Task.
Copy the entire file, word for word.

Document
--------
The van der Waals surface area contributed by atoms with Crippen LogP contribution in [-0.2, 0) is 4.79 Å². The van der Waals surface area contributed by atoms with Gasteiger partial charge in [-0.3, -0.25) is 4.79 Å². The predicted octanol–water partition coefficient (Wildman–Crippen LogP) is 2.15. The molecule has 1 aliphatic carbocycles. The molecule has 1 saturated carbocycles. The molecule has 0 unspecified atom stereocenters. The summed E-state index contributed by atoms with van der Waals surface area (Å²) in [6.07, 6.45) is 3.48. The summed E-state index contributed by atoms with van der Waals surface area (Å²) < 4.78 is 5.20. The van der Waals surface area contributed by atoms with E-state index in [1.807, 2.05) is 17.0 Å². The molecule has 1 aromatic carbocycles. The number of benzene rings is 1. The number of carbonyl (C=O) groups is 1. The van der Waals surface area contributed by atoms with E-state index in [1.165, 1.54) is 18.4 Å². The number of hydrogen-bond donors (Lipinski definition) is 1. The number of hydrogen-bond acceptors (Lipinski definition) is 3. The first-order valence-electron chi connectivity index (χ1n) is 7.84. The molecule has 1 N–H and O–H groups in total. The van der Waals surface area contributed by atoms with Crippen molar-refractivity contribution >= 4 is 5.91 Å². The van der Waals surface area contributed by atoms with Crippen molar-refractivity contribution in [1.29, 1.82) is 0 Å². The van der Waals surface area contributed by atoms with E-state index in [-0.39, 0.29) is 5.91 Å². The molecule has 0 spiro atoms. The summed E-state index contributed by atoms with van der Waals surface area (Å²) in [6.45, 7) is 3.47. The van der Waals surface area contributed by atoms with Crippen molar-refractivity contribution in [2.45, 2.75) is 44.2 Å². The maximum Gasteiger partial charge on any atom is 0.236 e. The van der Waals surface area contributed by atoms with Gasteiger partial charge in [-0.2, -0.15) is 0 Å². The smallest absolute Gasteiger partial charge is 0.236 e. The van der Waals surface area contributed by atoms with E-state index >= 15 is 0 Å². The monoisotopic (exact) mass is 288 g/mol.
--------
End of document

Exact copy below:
The van der Waals surface area contributed by atoms with Crippen LogP contribution in [-0.2, 0) is 4.79 Å². The van der Waals surface area contributed by atoms with Gasteiger partial charge in [-0.3, -0.25) is 4.79 Å². The predicted octanol–water partition coefficient (Wildman–Crippen LogP) is 2.15. The molecule has 1 aliphatic carbocycles. The molecule has 1 saturated carbocycles. The molecule has 0 unspecified atom stereocenters. The summed E-state index contributed by atoms with van der Waals surface area (Å²) in [6.07, 6.45) is 3.48. The summed E-state index contributed by atoms with van der Waals surface area (Å²) < 4.78 is 5.20. The van der Waals surface area contributed by atoms with E-state index in [1.807, 2.05) is 17.0 Å². The molecule has 1 aromatic carbocycles. The number of benzene rings is 1. The number of carbonyl (C=O) groups is 1. The van der Waals surface area contributed by atoms with E-state index in [1.165, 1.54) is 18.4 Å². The number of hydrogen-bond donors (Lipinski definition) is 1. The number of hydrogen-bond acceptors (Lipinski definition) is 3. The first-order valence-electron chi connectivity index (χ1n) is 7.84. The molecule has 1 N–H and O–H groups in total. The van der Waals surface area contributed by atoms with Crippen molar-refractivity contribution >= 4 is 5.91 Å². The van der Waals surface area contributed by atoms with Crippen molar-refractivity contribution in [1.29, 1.82) is 0 Å². The van der Waals surface area contributed by atoms with E-state index in [-0.39, 0.29) is 5.91 Å². The molecule has 0 spiro atoms. The summed E-state index contributed by atoms with van der Waals surface area (Å²) in [6.45, 7) is 3.47. The van der Waals surface area contributed by atoms with Crippen molar-refractivity contribution in [2.45, 2.75) is 44.2 Å². The maximum Gasteiger partial charge on any atom is 0.236 e. The van der Waals surface area contributed by atoms with Gasteiger partial charge in [-0.2, -0.15) is 0 Å². The smallest absolute Gasteiger partial charge is 0.236 e. The van der Waals surface area contributed by atoms with E-state index >= 15 is 0 Å². The monoisotopic (exact) mass is 288 g/mol.